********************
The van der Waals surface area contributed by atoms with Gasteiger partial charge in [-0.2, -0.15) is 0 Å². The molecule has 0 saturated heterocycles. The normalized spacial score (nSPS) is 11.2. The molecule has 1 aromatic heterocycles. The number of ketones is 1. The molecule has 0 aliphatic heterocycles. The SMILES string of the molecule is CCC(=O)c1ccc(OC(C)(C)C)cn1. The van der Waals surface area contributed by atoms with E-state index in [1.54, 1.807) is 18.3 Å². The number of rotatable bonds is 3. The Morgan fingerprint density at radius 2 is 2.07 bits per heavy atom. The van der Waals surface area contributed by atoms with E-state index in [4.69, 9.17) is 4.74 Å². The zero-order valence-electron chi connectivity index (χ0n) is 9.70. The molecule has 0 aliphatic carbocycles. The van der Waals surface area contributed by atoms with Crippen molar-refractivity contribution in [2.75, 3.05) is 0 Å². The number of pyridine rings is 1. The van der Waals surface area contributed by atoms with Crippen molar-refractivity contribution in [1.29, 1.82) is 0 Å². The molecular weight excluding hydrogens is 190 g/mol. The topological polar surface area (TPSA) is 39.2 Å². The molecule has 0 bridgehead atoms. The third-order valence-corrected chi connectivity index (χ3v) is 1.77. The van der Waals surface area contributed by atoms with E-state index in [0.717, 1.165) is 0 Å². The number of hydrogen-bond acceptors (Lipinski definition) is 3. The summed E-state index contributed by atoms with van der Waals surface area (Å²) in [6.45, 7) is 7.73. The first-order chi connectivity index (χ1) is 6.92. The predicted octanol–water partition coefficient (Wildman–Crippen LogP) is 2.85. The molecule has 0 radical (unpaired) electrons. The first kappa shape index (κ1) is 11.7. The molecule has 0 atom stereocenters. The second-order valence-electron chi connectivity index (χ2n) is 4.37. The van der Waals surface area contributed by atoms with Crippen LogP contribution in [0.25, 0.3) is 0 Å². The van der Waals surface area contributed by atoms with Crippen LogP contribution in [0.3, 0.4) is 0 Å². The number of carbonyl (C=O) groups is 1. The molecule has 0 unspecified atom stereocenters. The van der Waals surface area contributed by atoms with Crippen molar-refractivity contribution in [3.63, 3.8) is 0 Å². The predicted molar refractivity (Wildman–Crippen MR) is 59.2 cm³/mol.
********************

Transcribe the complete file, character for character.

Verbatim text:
The van der Waals surface area contributed by atoms with Gasteiger partial charge in [-0.2, -0.15) is 0 Å². The molecule has 0 saturated heterocycles. The normalized spacial score (nSPS) is 11.2. The molecule has 1 aromatic heterocycles. The number of ketones is 1. The molecule has 0 aliphatic heterocycles. The SMILES string of the molecule is CCC(=O)c1ccc(OC(C)(C)C)cn1. The van der Waals surface area contributed by atoms with E-state index in [1.54, 1.807) is 18.3 Å². The number of rotatable bonds is 3. The Morgan fingerprint density at radius 2 is 2.07 bits per heavy atom. The van der Waals surface area contributed by atoms with E-state index in [4.69, 9.17) is 4.74 Å². The zero-order valence-electron chi connectivity index (χ0n) is 9.70. The molecule has 0 aliphatic carbocycles. The van der Waals surface area contributed by atoms with Crippen molar-refractivity contribution in [2.75, 3.05) is 0 Å². The number of pyridine rings is 1. The van der Waals surface area contributed by atoms with Crippen molar-refractivity contribution in [1.29, 1.82) is 0 Å². The molecular weight excluding hydrogens is 190 g/mol. The topological polar surface area (TPSA) is 39.2 Å². The molecule has 0 bridgehead atoms. The third-order valence-corrected chi connectivity index (χ3v) is 1.77. The van der Waals surface area contributed by atoms with E-state index in [0.717, 1.165) is 0 Å². The number of hydrogen-bond acceptors (Lipinski definition) is 3. The summed E-state index contributed by atoms with van der Waals surface area (Å²) in [6.45, 7) is 7.73. The first-order chi connectivity index (χ1) is 6.92. The predicted octanol–water partition coefficient (Wildman–Crippen LogP) is 2.85. The molecule has 0 radical (unpaired) electrons. The first kappa shape index (κ1) is 11.7. The molecule has 0 atom stereocenters. The second-order valence-electron chi connectivity index (χ2n) is 4.37. The van der Waals surface area contributed by atoms with Crippen LogP contribution in [0.25, 0.3) is 0 Å². The van der Waals surface area contributed by atoms with Crippen LogP contribution in [0.3, 0.4) is 0 Å². The number of carbonyl (C=O) groups is 1. The molecule has 0 unspecified atom stereocenters. The van der Waals surface area contributed by atoms with Crippen molar-refractivity contribution in [3.63, 3.8) is 0 Å². The predicted molar refractivity (Wildman–Crippen MR) is 59.2 cm³/mol.